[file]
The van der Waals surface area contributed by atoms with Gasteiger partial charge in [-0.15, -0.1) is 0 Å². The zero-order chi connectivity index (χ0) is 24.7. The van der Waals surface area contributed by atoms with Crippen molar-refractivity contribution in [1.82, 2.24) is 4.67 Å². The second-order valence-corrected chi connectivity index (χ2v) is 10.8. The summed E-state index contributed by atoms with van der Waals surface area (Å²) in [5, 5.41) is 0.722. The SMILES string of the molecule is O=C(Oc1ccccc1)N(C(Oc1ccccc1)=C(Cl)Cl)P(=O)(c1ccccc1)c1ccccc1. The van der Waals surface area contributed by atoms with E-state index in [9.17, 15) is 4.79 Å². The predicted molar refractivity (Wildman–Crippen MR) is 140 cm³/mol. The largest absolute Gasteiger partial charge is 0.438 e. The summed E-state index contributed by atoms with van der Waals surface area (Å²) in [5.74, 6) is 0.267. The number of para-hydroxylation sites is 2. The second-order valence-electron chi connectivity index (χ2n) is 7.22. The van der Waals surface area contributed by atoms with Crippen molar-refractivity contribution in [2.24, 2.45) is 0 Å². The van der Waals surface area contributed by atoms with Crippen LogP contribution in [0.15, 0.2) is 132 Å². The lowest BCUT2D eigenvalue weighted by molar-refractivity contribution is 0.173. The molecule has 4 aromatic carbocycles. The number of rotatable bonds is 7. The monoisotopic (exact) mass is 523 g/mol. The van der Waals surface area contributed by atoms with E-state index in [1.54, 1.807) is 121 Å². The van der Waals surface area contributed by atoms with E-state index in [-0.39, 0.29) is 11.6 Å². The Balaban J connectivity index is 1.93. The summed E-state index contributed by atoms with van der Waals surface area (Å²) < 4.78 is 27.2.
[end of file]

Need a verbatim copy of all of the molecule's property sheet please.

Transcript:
The van der Waals surface area contributed by atoms with Gasteiger partial charge in [-0.15, -0.1) is 0 Å². The zero-order chi connectivity index (χ0) is 24.7. The van der Waals surface area contributed by atoms with Crippen molar-refractivity contribution in [1.82, 2.24) is 4.67 Å². The second-order valence-corrected chi connectivity index (χ2v) is 10.8. The summed E-state index contributed by atoms with van der Waals surface area (Å²) in [5, 5.41) is 0.722. The SMILES string of the molecule is O=C(Oc1ccccc1)N(C(Oc1ccccc1)=C(Cl)Cl)P(=O)(c1ccccc1)c1ccccc1. The van der Waals surface area contributed by atoms with E-state index in [9.17, 15) is 4.79 Å². The predicted molar refractivity (Wildman–Crippen MR) is 140 cm³/mol. The largest absolute Gasteiger partial charge is 0.438 e. The summed E-state index contributed by atoms with van der Waals surface area (Å²) in [5.74, 6) is 0.267. The number of para-hydroxylation sites is 2. The second-order valence-electron chi connectivity index (χ2n) is 7.22. The van der Waals surface area contributed by atoms with Crippen molar-refractivity contribution in [2.24, 2.45) is 0 Å². The van der Waals surface area contributed by atoms with Crippen LogP contribution in [0.15, 0.2) is 132 Å². The lowest BCUT2D eigenvalue weighted by molar-refractivity contribution is 0.173. The molecule has 4 aromatic carbocycles. The number of rotatable bonds is 7. The monoisotopic (exact) mass is 523 g/mol. The van der Waals surface area contributed by atoms with E-state index in [1.54, 1.807) is 121 Å². The van der Waals surface area contributed by atoms with E-state index in [-0.39, 0.29) is 11.6 Å². The Balaban J connectivity index is 1.93. The summed E-state index contributed by atoms with van der Waals surface area (Å²) < 4.78 is 27.2.